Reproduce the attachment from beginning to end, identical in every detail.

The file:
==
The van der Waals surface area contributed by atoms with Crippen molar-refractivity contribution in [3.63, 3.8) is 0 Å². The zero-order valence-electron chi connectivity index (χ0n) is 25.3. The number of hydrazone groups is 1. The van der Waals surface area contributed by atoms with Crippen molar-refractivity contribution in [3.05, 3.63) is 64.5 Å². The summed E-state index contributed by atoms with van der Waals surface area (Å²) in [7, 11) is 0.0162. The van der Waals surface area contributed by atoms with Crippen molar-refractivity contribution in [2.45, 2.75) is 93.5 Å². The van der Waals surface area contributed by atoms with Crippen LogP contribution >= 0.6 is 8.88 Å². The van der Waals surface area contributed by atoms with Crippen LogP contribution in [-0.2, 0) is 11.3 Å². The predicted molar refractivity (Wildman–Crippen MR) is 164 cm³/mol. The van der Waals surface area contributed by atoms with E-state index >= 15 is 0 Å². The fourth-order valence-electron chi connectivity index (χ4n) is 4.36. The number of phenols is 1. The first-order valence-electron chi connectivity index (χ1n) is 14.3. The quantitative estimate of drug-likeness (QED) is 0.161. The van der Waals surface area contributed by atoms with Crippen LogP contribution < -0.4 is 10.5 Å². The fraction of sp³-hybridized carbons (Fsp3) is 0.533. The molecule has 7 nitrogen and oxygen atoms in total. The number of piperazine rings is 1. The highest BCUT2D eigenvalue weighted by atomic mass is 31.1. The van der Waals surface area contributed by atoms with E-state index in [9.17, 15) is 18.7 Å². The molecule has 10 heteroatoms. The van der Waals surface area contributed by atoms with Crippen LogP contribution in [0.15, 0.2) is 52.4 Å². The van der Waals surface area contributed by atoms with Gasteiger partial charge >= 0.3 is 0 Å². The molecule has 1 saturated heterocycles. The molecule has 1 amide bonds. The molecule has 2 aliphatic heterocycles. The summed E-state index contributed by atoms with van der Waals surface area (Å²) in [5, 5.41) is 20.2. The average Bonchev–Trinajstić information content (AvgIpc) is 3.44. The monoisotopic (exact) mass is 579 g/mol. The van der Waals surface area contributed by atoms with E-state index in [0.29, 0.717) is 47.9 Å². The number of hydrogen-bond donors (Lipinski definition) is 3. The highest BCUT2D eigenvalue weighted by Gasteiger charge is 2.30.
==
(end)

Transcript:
The van der Waals surface area contributed by atoms with Crippen molar-refractivity contribution in [3.63, 3.8) is 0 Å². The zero-order valence-electron chi connectivity index (χ0n) is 25.3. The number of hydrazone groups is 1. The van der Waals surface area contributed by atoms with Crippen molar-refractivity contribution in [3.05, 3.63) is 64.5 Å². The summed E-state index contributed by atoms with van der Waals surface area (Å²) in [7, 11) is 0.0162. The van der Waals surface area contributed by atoms with Crippen molar-refractivity contribution in [2.45, 2.75) is 93.5 Å². The van der Waals surface area contributed by atoms with Crippen LogP contribution >= 0.6 is 8.88 Å². The van der Waals surface area contributed by atoms with Crippen LogP contribution in [-0.2, 0) is 11.3 Å². The predicted molar refractivity (Wildman–Crippen MR) is 164 cm³/mol. The van der Waals surface area contributed by atoms with E-state index >= 15 is 0 Å². The fourth-order valence-electron chi connectivity index (χ4n) is 4.36. The number of phenols is 1. The first-order valence-electron chi connectivity index (χ1n) is 14.3. The quantitative estimate of drug-likeness (QED) is 0.161. The van der Waals surface area contributed by atoms with Crippen LogP contribution < -0.4 is 10.5 Å². The fraction of sp³-hybridized carbons (Fsp3) is 0.533. The molecule has 7 nitrogen and oxygen atoms in total. The number of piperazine rings is 1. The highest BCUT2D eigenvalue weighted by atomic mass is 31.1. The van der Waals surface area contributed by atoms with E-state index in [9.17, 15) is 18.7 Å². The molecule has 10 heteroatoms. The van der Waals surface area contributed by atoms with Crippen LogP contribution in [0.15, 0.2) is 52.4 Å². The van der Waals surface area contributed by atoms with Gasteiger partial charge >= 0.3 is 0 Å². The molecule has 1 saturated heterocycles. The molecule has 1 amide bonds. The molecule has 2 aliphatic heterocycles. The summed E-state index contributed by atoms with van der Waals surface area (Å²) in [5, 5.41) is 20.2. The average Bonchev–Trinajstić information content (AvgIpc) is 3.44. The monoisotopic (exact) mass is 579 g/mol. The van der Waals surface area contributed by atoms with E-state index in [0.29, 0.717) is 47.9 Å². The number of hydrogen-bond donors (Lipinski definition) is 3. The highest BCUT2D eigenvalue weighted by Gasteiger charge is 2.30.